Beech is largely sourced from dismantled barns. The original tree, relatively common across the Eastern U.S., yields hardwood with lighter tones. But as a reclaimed wood, it’s layered with aged qualities of its often century long experience in the barn. It can be a unique choice for environments seeking a lighter toned hardwood with subtle features of its salvaged past, striking a balance of contemporary and traditional style, especially for flooring and furniture pieces.
Color and Surface
But under the rustic wide-plank surface, reclaimed beech picks up subtle streaks of brown and black color, stress cracks, oxidized nail holes, or long-dormant insect tracings, and other marks, taking on unexpected character. Time in a barn radically changes the woods. Deep within a timber, nonetheless, beech planks can also appear as clean and smooth as new lumber. It is sometimes combined with similar toned maple.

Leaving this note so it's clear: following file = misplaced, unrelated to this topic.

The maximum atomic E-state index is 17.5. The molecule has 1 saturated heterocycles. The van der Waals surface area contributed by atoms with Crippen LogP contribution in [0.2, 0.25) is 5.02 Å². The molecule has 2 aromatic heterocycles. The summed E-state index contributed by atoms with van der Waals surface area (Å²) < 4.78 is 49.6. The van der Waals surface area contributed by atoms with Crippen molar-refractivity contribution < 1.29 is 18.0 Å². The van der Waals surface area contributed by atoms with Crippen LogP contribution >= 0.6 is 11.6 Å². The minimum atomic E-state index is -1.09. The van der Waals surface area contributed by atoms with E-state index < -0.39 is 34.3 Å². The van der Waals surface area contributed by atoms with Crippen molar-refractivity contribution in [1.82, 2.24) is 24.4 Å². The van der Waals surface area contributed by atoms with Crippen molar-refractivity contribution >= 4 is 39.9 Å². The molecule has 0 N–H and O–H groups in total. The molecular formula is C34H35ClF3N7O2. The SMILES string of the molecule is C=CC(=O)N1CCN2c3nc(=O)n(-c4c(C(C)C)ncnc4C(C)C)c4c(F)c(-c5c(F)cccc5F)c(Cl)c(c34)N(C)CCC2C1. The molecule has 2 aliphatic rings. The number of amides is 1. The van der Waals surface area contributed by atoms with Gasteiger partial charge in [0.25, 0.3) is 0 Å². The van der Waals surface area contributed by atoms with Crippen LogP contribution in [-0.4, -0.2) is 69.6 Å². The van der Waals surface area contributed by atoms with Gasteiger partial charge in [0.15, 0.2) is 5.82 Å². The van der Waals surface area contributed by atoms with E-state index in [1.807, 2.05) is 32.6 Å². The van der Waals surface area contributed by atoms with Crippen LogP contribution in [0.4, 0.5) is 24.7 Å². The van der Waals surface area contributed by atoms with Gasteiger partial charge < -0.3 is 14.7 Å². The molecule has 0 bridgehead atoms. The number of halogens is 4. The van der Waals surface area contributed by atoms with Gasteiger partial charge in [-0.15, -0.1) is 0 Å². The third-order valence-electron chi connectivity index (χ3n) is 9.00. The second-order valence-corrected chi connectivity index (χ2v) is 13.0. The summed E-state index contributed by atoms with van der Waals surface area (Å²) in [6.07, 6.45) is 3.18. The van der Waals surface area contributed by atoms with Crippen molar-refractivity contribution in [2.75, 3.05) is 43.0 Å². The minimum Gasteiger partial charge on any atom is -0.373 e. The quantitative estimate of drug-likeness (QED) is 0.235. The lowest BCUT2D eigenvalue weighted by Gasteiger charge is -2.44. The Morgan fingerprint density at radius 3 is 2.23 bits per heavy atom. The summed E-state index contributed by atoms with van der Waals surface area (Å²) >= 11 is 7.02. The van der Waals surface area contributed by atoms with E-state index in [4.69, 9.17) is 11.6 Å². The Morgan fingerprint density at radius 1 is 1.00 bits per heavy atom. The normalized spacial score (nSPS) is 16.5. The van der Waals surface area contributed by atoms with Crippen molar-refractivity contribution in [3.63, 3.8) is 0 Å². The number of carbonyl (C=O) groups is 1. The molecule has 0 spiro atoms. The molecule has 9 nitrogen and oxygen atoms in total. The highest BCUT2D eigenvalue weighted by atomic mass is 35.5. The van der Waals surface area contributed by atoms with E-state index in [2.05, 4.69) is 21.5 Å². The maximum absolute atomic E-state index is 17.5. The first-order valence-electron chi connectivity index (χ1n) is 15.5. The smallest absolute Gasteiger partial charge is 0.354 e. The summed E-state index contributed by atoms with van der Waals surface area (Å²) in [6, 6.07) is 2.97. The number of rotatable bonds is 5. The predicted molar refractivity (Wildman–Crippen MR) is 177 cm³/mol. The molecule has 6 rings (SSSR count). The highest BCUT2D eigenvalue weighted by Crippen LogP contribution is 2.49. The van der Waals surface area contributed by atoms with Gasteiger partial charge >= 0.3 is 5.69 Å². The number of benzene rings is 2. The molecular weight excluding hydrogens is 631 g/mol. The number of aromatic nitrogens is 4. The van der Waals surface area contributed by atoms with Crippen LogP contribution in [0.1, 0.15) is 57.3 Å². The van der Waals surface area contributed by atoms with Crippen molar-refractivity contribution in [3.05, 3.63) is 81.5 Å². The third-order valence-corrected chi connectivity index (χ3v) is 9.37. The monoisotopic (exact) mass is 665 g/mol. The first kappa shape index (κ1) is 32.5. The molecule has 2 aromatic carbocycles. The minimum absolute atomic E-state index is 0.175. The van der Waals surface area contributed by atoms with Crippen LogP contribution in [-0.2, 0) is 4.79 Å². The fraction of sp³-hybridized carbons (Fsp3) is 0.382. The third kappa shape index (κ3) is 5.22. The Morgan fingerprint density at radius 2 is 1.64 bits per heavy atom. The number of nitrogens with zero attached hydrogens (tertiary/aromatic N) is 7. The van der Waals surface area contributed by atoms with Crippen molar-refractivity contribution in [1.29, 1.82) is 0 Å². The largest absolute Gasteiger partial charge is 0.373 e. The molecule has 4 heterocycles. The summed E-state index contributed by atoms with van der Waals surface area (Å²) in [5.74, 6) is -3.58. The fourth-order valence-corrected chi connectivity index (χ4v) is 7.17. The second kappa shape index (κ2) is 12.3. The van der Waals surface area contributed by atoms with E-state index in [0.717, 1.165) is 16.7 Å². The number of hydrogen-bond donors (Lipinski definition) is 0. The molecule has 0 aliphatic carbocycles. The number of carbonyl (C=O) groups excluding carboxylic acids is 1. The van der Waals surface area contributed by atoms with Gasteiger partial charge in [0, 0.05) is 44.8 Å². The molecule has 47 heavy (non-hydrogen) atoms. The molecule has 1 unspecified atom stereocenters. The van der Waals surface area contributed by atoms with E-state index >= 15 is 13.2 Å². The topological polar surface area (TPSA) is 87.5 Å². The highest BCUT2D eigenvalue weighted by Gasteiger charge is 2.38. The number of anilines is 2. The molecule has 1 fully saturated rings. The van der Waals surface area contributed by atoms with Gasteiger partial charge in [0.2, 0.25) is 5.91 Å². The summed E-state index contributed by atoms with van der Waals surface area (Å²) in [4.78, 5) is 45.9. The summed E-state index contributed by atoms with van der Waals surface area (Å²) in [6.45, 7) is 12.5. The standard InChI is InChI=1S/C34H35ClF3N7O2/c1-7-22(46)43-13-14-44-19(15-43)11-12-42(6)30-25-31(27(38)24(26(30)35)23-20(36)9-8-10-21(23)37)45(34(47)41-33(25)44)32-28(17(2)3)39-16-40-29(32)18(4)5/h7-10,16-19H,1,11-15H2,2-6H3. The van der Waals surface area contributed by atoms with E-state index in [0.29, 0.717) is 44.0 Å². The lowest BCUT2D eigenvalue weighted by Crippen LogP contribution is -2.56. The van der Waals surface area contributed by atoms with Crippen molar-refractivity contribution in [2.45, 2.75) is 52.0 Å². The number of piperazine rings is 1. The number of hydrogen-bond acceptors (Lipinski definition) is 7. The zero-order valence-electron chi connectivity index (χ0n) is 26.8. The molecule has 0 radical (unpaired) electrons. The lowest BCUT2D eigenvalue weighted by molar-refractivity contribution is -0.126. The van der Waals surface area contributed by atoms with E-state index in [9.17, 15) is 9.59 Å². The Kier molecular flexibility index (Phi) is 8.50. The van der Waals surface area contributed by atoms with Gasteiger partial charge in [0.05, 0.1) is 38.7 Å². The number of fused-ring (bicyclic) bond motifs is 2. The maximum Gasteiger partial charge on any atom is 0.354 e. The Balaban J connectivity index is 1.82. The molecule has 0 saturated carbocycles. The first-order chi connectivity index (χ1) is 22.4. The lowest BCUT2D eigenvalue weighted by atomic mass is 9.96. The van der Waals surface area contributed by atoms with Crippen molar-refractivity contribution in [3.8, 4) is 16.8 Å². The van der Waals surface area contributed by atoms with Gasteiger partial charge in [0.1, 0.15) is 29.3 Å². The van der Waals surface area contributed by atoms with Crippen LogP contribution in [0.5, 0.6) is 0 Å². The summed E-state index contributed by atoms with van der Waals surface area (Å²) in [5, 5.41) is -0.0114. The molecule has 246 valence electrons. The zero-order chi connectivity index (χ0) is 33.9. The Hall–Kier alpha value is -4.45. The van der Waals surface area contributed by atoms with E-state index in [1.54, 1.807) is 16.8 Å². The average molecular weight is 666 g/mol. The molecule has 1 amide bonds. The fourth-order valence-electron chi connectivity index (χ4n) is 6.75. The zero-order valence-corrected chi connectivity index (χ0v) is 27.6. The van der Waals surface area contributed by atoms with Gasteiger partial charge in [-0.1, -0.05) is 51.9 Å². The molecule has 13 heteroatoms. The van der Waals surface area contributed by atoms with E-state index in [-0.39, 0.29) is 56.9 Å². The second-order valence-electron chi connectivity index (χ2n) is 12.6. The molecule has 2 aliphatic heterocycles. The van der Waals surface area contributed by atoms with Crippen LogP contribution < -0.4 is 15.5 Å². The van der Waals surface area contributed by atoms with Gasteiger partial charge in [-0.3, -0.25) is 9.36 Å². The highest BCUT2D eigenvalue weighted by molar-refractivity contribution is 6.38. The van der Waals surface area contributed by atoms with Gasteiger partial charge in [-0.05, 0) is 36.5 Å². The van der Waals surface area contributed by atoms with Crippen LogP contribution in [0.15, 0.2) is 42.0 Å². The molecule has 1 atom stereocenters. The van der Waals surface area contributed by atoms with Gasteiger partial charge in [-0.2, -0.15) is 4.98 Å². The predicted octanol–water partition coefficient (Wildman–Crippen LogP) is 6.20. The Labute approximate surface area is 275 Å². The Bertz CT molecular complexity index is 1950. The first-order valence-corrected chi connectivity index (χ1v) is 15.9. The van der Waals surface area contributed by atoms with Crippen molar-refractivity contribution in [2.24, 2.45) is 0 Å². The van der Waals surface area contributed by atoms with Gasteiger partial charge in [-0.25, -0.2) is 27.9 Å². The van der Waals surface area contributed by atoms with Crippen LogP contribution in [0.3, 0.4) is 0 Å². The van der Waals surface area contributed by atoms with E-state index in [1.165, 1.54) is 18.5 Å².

Nature and Culture
American Beech, native to Eastern North America, mixes with sugar maple, birches, and hemlock; and was a popular message board for lovers long before the advent of social media. With its velvety gray and muscular trunk, the tree was perfect for posting carved initials. It’s interesting to note that Beech also derives from the old English word Boc, or Book.